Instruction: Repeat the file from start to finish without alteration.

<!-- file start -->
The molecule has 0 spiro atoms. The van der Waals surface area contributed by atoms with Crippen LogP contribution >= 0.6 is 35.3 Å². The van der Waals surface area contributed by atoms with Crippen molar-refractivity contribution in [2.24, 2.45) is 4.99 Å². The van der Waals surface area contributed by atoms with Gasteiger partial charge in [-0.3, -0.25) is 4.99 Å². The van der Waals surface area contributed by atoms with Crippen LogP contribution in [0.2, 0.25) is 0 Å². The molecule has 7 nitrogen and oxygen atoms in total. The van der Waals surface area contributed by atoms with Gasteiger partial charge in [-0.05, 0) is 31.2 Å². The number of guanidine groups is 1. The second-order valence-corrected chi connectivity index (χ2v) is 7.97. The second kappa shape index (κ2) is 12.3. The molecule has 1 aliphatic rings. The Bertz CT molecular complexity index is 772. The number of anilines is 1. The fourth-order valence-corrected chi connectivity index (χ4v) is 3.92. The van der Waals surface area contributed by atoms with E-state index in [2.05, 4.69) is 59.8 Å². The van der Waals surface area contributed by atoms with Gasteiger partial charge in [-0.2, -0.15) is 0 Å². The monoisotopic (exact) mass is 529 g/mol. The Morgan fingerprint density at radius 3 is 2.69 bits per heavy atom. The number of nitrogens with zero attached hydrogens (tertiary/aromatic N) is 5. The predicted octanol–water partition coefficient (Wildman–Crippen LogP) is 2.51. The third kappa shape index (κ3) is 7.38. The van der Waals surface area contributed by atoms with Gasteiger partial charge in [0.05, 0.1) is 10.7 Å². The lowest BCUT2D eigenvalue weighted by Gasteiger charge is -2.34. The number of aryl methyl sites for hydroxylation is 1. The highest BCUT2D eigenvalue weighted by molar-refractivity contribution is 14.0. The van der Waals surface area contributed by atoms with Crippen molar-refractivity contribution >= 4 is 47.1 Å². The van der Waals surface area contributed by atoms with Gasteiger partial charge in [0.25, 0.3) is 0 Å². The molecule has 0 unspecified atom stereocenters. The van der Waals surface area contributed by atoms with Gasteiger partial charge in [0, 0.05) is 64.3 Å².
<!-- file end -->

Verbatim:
The molecule has 0 spiro atoms. The van der Waals surface area contributed by atoms with Crippen LogP contribution >= 0.6 is 35.3 Å². The van der Waals surface area contributed by atoms with Crippen molar-refractivity contribution in [2.24, 2.45) is 4.99 Å². The van der Waals surface area contributed by atoms with Gasteiger partial charge in [-0.3, -0.25) is 4.99 Å². The van der Waals surface area contributed by atoms with Crippen LogP contribution in [0.2, 0.25) is 0 Å². The molecule has 7 nitrogen and oxygen atoms in total. The van der Waals surface area contributed by atoms with Gasteiger partial charge in [-0.05, 0) is 31.2 Å². The number of guanidine groups is 1. The second-order valence-corrected chi connectivity index (χ2v) is 7.97. The second kappa shape index (κ2) is 12.3. The molecule has 1 aliphatic rings. The Bertz CT molecular complexity index is 772. The number of anilines is 1. The fourth-order valence-corrected chi connectivity index (χ4v) is 3.92. The van der Waals surface area contributed by atoms with E-state index in [2.05, 4.69) is 59.8 Å². The van der Waals surface area contributed by atoms with Gasteiger partial charge in [-0.2, -0.15) is 0 Å². The monoisotopic (exact) mass is 529 g/mol. The Morgan fingerprint density at radius 3 is 2.69 bits per heavy atom. The number of nitrogens with zero attached hydrogens (tertiary/aromatic N) is 5. The predicted octanol–water partition coefficient (Wildman–Crippen LogP) is 2.51. The third kappa shape index (κ3) is 7.38. The van der Waals surface area contributed by atoms with Gasteiger partial charge in [0.05, 0.1) is 10.7 Å². The lowest BCUT2D eigenvalue weighted by Gasteiger charge is -2.34. The number of aryl methyl sites for hydroxylation is 1. The highest BCUT2D eigenvalue weighted by molar-refractivity contribution is 14.0. The van der Waals surface area contributed by atoms with Crippen molar-refractivity contribution >= 4 is 47.1 Å². The van der Waals surface area contributed by atoms with Gasteiger partial charge in [0.25, 0.3) is 0 Å². The molecule has 0 unspecified atom stereocenters. The van der Waals surface area contributed by atoms with Gasteiger partial charge in [0, 0.05) is 64.3 Å².